“Like most retail customers, Mr. Hagman trusted Morgan Stanley Smith Barney to do what they said they would do,” he said. “He told the broker that he and his wife were conservative and did not need to take any significant risk with the assets they were transferring. This knowledge of the conservative risk tolerance was confirmed over and over to my clients.”

When the market fell, Mr. Hagman’s lawyer argued, the account’s losses were far larger than they would have been had Ms. Detanna maintained the conservative portfolio. And the life insurance policy, which Mr. Hagman did not need and was therefore unsuitable according to his lawyer, generated losses of almost $437,000 when sold. The losses included an exit fee of $168,610, which Citigroup extracted when Mr. Hagman sold the policy.

Mr. Hagman, who recently returned from Europe, where he made personal appearances for “Dallas” fans, said he was surprised by the award but felt it was justified. “I hire people to take care of these things for me,” he said in an interview. “I felt a little bit taken advantage of.”

Documents produced in the case by Morgan Stanley Smith Barney confirmed that the firm had been advised repeatedly of the conservative nature of the Hagmans’ investment preferences. The firm also produced materials indicating that a portfolio mix dominated by equities, as the Hagmans’ portfolio was, does not qualify as conservative.

Nevertheless, Ms. Detanna piled the couple into stocks.

Hands off the warfare state!

October 9th, 2010  |  Source: The Economist



ARE they worried? When the presidents of DC's two most powerful conservative think tanks team up with America's most prominent cheerleader for war to jointly author a Wall Street Journal op-eddefending the United States' unfathomably colossal military budget, one suspects a bit of anxiety.

The folks of the tea-party movement are clearly upset at what they see as out-of-control spending, and frequently express a desire to slash the size of government. A quick glance at the federal budget is enough to see that military spending is far and away the largest expense after Medicare and Social Security. That fact combined with the observation that America's titanic military budget is larger than the military budgets of China, Britain, France, Russia, Germany, Japan, Saudia Arabia, Italy, South Korea, Brazil, Canada, and Australia combined is more than enough to suggest to common sense that there's room here to cut a bit of fat.

But not so fast! According to AEI's Arthur Brooks, Heritage's Ed Feulner, and theWeekly Standard's Bill Kristol, any attempt to shrink the big government of garrisons and guns will "make the world a more dangerous place, and ... impoverish our future." Whose side are you on, tea partiers?

Messrs Brooks, Feulner, and Kristol assert that military spending "is neither the true source of our fiscal woes, nor an appropriate target for indiscriminate budget-slashing in a still-dangerous world". They aver that "anyone seeking to restore our fiscal health should look at entitlements first, not across-the-board cuts aimed at our men and women in uniform".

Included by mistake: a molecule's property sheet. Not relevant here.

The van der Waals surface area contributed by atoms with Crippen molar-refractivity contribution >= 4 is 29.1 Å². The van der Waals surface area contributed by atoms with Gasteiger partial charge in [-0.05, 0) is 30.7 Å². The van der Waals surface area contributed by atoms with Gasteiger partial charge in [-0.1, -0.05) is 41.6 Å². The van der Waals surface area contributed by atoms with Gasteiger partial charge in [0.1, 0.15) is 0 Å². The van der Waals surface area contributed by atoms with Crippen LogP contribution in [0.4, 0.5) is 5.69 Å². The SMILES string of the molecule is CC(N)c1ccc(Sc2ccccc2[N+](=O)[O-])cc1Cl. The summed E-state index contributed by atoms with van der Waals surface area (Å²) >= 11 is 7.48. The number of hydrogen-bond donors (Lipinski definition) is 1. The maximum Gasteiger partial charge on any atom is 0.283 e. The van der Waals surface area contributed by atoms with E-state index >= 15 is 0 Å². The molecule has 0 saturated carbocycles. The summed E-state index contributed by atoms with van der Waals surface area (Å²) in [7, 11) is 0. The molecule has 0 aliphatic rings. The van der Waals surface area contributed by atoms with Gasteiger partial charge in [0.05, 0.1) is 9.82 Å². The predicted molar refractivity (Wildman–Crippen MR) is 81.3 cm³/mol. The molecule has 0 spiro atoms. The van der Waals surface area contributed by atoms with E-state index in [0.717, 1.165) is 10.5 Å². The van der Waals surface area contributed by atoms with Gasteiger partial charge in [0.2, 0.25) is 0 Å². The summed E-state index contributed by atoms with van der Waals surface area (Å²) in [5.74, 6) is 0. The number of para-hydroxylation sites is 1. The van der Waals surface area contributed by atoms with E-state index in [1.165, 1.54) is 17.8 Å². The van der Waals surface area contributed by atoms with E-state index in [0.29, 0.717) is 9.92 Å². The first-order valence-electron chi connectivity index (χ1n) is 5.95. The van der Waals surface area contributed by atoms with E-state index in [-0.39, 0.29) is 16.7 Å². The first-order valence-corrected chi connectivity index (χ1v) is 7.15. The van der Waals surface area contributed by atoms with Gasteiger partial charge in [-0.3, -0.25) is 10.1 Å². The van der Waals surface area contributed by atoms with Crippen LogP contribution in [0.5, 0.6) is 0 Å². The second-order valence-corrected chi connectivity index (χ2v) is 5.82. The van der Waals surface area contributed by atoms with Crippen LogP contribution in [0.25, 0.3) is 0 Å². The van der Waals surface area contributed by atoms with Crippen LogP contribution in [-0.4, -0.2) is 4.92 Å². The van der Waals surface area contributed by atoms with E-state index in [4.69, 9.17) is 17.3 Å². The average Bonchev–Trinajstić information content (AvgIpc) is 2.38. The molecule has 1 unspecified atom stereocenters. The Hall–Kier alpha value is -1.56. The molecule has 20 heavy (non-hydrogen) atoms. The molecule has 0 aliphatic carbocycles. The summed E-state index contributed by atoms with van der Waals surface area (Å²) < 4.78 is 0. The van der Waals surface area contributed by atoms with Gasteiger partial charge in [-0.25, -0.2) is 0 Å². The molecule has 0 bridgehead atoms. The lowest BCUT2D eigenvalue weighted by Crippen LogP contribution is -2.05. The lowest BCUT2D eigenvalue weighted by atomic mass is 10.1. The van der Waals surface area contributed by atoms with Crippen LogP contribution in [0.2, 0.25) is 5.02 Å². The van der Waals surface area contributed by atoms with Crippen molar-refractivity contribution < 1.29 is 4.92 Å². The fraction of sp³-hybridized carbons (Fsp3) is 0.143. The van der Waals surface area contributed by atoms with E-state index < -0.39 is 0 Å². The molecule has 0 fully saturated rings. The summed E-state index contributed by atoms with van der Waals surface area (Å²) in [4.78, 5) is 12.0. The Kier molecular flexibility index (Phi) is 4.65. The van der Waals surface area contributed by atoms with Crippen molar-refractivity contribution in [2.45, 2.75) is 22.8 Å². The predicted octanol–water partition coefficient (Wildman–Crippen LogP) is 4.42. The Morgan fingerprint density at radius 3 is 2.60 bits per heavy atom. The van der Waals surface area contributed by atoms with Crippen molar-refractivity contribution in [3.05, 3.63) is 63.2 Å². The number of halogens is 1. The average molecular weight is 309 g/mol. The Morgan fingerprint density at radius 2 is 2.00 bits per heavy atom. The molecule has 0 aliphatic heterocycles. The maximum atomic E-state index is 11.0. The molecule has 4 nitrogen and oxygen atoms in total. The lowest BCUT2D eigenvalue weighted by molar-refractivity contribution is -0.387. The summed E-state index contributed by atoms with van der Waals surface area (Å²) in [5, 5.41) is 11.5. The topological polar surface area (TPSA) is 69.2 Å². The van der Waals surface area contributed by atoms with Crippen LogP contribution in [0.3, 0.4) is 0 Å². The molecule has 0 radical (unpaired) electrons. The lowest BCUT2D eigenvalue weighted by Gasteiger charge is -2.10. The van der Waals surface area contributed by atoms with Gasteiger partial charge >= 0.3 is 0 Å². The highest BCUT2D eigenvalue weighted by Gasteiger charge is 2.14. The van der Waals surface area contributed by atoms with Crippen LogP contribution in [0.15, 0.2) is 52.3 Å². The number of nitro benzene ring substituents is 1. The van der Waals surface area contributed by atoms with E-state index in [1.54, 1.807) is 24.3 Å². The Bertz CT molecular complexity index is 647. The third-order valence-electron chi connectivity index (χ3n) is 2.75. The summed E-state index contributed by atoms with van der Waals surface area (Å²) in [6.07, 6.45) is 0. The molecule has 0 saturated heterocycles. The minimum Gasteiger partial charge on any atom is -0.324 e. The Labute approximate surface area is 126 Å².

This is bogus. Sure, Medicare and Social Security cost more, but spending on war and its infrastructure remains a titanic expense. The path from debt, whether for governments or families, is to cut back across the board. If you're in the red and you spend a ridiculous amount of your income on your porcelain egret collection, the fact that you spend even more on rent and student loan payments is obviously no excuse not to cut back on egret miniatures. And, in fact, America's martial profligacy is a "true source of our fiscal woes". According to Joseph Stiglitz and Linda Bilmes:

There is no question that the Iraq war added substantially to the federal debt. This was the first time in American history that the government cut taxes as it went to war. The result: a war completely funded by borrowing. U.S. debt soared from $6.4 trillion in March 2003 to $10 trillion in 2008 (before the financial crisis); at least a quarter of that increase is directly attributable to the war. And that doesn't include future health care and disability payments for veterans, which will add another half-trillion dollars to the debt.

As a result of two costly wars funded by debt, our fiscal house was in dismal shape even before the financial crisis—and those fiscal woes compounded the downturn.

Perhaps because they see the wrong-headedness of their line of defence, Messrs Brooks, Feulner, and Kristol retreat to the claim that in order to make money, America has to spend money:

Furthermore, military spending is not a net drain on our economy. It is unrealistic to imagine a return to long-term prosperity if we face instability around the globe because of a hollowed-out U.S. military lacking the size and strength to defend American interests around the world.

Global prosperity requires commerce and trade, and this requires peace. But the peace does not keep itself.

Again: completely shabby. The real question at issue here is how much military spending is necessary to keep the trade routes open, and how much of that the United States must kick in. By asserting, rather audaciously, that America's level of military spending is not a "net drain" on the economy, they imply the return on the marginal trillion is positive. I doubt it. The return on the three trillion blown on the war on Iraq, for example, is certainly much, much, much less than zero once the cost of removing financial and human capital from productive uses is taken into account. Also, if prosperity requires peace, it's utterly mysterious how starting expensive wars is supposed to help.